These bridge programs enable licensed registered nurses (RNs) to earn a BSN and an MSN. Degree-seekers must hold an associate degree or diploma in nursing and 1-2 years of nursing experience. These programs typically require about 95-125 credits and may take 3-5 years to complete.
This traditional MSN program requires candidates to hold a BSN and an RN license. Depending on the specialization, most applicants must possess 1-3 years of clinical work experience. These programs require 35-50 credits and can be completed in two years, with accelerated online options leading to a degree in 12-18 months.
Direct-Entry MSN/Accelerated MSN Programs
This type of program enables students with a bachelor's degree in another field to pursue an MSN. Students without a science background typically take prerequisite courses in human anatomy, microbiology, and other health topics. To be formally admitted into the program, applicants must earn an RN license first. These programs require about 70-80 credits and take 2-3 years to complete.
What Courses Will I Take in an Online Master's in Nursing (MSN) Program?
This course delves into differential diagnosis for physical and mental illnesses throughout the lifespan in primary care settings. Students may learn through case studies, building on their previous clinical experiences.
Advanced Roles in Nursing
Students learn about the nurse's clinical scope of practice in different settings. Learners also explore the historical development of the nursing profession and the ethical and social aspects of advanced nursing.
Research in Advanced Nursing
In this course, students examine the role of research and critical thinking in the diagnosis and treatment of patients. Additional covered topics include research methodologies and reasoning skills.
Primary Care Management
Students expand on their background in human anatomy and physiology, developing an understanding of disease and clinical manifestation. Learners explore common acute and chronic disorders, data assessment, and treatment protocols.
This course focuses on alternative therapies used by patients in the United States. Covered complementary therapies may include chiropractic treatments, acupuncture, yoga, and massage. Additional topics include diet, exercise, and dietary supplements.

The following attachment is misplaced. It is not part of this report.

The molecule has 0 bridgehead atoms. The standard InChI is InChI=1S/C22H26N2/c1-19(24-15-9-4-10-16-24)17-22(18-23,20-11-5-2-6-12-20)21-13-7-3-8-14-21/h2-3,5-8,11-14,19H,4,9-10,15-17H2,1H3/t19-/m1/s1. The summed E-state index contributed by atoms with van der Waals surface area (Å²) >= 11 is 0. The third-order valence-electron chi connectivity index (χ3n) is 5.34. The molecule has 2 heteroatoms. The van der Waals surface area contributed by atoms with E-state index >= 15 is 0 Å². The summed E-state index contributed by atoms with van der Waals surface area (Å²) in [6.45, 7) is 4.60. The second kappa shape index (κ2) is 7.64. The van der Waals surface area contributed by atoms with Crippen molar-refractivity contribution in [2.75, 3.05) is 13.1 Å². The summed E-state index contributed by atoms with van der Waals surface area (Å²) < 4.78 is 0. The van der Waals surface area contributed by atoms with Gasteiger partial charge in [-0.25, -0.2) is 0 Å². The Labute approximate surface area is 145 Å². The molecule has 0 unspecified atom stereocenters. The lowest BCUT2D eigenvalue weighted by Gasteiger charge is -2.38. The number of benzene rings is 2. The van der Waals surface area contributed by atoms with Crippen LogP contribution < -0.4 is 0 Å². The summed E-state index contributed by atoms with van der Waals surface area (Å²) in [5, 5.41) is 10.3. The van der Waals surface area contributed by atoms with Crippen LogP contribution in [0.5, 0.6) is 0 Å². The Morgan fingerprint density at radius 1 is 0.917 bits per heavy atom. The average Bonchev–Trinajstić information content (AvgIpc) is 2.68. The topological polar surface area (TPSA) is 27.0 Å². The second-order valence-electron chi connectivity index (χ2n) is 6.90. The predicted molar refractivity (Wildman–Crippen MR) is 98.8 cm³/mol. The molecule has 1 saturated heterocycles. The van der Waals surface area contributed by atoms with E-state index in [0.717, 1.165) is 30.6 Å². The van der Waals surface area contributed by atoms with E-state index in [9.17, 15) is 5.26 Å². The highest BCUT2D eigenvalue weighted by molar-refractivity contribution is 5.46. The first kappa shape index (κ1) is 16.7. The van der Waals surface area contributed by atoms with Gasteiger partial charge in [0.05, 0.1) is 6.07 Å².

What Are the Admission Requirements for an Online Master's in Nursing (MSN) Program?
Admission requirements vary based on the type of online MSN program. For example, a traditional MSN program requires a BSN from an accredited program, while applicants must hold an ADN or diploma in nursing for bridge programs.
Prospective students also need an unencumbered RN license and 1-3 years of clinical work experience. Before enrollment, a clear background check is required, and students undergo a committee interview. During this interview, applicants should highlight their leadership skills, nursing experience, and honors or achievements that help them stand out.
The following requirements apply to most MSN programs.
Many schools require GRE scores, with some also accepting MAT scores. While admission requirements vary, minimum GRE test scores may include qualitative and verbal scores above the 50th percentile. International students may also be asked to submit their TOEFL or IELTS test results.
Letters of Recommendation
Most schools require at least two letters of recommendation. These professional references should come from previous professors, work supervisors, and/or professionals in the industry who can highlight an applicant's achievements and strengths.
Many online MSN programs require at least one year of clinical work experience. Varying specialties may also have unique requirements, such as experience in a family care clinic or neonatal unit. Some programs may require 2-3 years of work experience. A current resume summarizes this work history.
Essays or personal statements demonstrate an applicant's goals, long-term career plans, and educational aspirations. Students can also share why they want to attend a particular school and their relevant achievements.